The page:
Archive for the ‘toriwong’ Category

La Ruta Maya? Check! Finishing with my sanity? Questionable.

Tuesday, March 9th, 2010

I arrived back “home” to the Log Cabins last night after successfully paddling 180 miles across Belize in what has been named the 37th most difficult race in the world (from

Participating in the race was simultaneously the best and worst experience of my entire life; never before have I pushed myself so hard physically, emotionally and mentally and still questioned whether or not I would succeed.

Before the race, I had visions of drifting on the water, taking time to swim lazily in the Belize River, and joking with the other teams as we hung out on a 4 day moving boat party…but within the first few hours of day one, I came to the painful realization that I had grossly underestimated the difficulty of canoeing 4 whole days with 2 (almost complete) strangers. My goals for the race were quickly revised from not coming in last to simply finishing the race alive, and at some points included finding the nearest safety boat to tow us into the finish line. We (amazingly) never came in last, nor did we ever have to be towed in; we did however, stick to the back of the pack and did form some pretty hilarious relationships with the other last place teams (who were all not surprisingly composed of non-Belizean paddlers-for the last three days, we paddled among people from Japan, Canada, London, the US!)

Our strategy to keep paddling was surprisingly successful in its simplicity. I would count numbers 1-8 in my head, say “nine, ten, switch” and Alyssa and I would change sides of the canoe and then begin again, until I became delirious and started repeating numbers and counting in Chinese, Spanish, Pig Latin and made up languages composed of squeals and grunts. At the end of every hour, we would have a “power alphabet,” where I would count to 10 aloud, then instead of saying “switch,” scream a word beginning with every letter of the alphabet, one letter for every set of ten. At first, we had alphabet themes: foods, names, verbs, etc. but as the hours added up we ended up just shouting random words and sometimes just the letter (‘x’ proved to be the most challenging…after x-ray, xylophone and xenophobia we basically gave up…).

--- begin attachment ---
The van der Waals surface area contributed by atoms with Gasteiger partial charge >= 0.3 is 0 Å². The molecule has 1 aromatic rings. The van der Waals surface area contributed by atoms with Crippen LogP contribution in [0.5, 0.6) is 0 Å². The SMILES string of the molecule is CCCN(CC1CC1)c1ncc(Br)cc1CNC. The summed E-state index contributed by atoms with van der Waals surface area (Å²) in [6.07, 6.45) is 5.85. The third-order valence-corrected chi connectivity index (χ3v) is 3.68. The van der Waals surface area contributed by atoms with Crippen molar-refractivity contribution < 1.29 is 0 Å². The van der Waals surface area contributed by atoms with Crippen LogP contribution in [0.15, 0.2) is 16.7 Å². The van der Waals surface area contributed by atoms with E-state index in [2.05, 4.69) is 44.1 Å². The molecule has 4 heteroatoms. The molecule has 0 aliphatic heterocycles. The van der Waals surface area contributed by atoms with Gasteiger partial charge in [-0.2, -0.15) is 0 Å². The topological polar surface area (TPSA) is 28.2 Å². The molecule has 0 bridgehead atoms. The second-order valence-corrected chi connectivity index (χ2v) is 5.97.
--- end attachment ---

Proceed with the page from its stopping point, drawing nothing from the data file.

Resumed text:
At the starting line each morning, we would float on the water surrounded by professionals, competitors and a huge cheering section comprised largely of our own Galen support team. But when the starting horn sounded, we paddled and paddled and we lifted our heads only to see one canoe after another disappear around the bend in front of us until, ultimately, it was just the four of us-me, Eric, Alyssa, and the river.

As I said, we never did finish last, and I left Belize City with a little more muscle, a lovely life-jacket tan and a sense of accomplishment that will hopefully stick with me for the rest of my life.

Teaching at St. Barnabas!

Tuesday, March 2nd, 2010

This semester, I’m taking a service-learning based class called “Applications in Sustainable Development” that focuses on experiential learning and community involvement as a way to promote sustainability. Our class of about 45 students was divided into groups and given 9 choices of service-learning projects to work on all semester. For the first few weeks, we sat in the lecture hall and talked about how we define service learning and how we can make sure everyone (both the students in the class and those we are serving) get the most out of our project. After 4 weeks of lecture, they introduced us to our project partners and set us loose to develop our own plan for the semester.

All the projects seem really neat and they all have a different focus. One group is working with a battered women’s shelter, tutoring the women so they can go back to school. Another group is teaching school teachers how to use computers and word processing. The athletes in our class are using soccer drills to teach elementary kids about HIV and AIDS awareness.

My group (of four) is teaching environmental education at a primary school called St. Barnabas, located only 5 minutes walking from Galen’s campus. I’m teaching standard 3/4 (who are for the most part 8 and 9 year olds-my favorite age!) with Hannah Aitken, another international student from the University of Vermont. Hannah has more enthusiasm and passion for environmental education than anyone I’ve ever met, her energy is contagious and the only thing more fantastic than her dedication to environmental education is her laugh. I really lucked out on this one; my group is rad.

Hannah and I taught our first lesson (on biomes and ecosystems) last Wednesday, and I LOVED IT! We have 30 8-9 year olds who are all so bright, energetic, and pure! We got to the school a little early, and were just walking around the campus during their recess when a group of 4 girls (all with names after flowers: Daisy, Azalea, Jasmine, and Rose) ran up to us and hugged us! They call us Miss Tori and Miss Hannah, answer everything with “yes ma’am,” and every time we ask a question, 30 little hands shoot up in the air as they shout “miss! miss!” to get us to call on them!

I have so much real school work to do (I’m in the middle of midterms week right now), but all I really want to do is write more lesson plans and go play with these kids all day! I realized that I love working with kids and I LOVE talking about the environment, so this is perfect for me, and think this is probably going to be one of the best experiences I have while I’m down here.

Playing a game of “name-tag” with 31 standard 3/4 students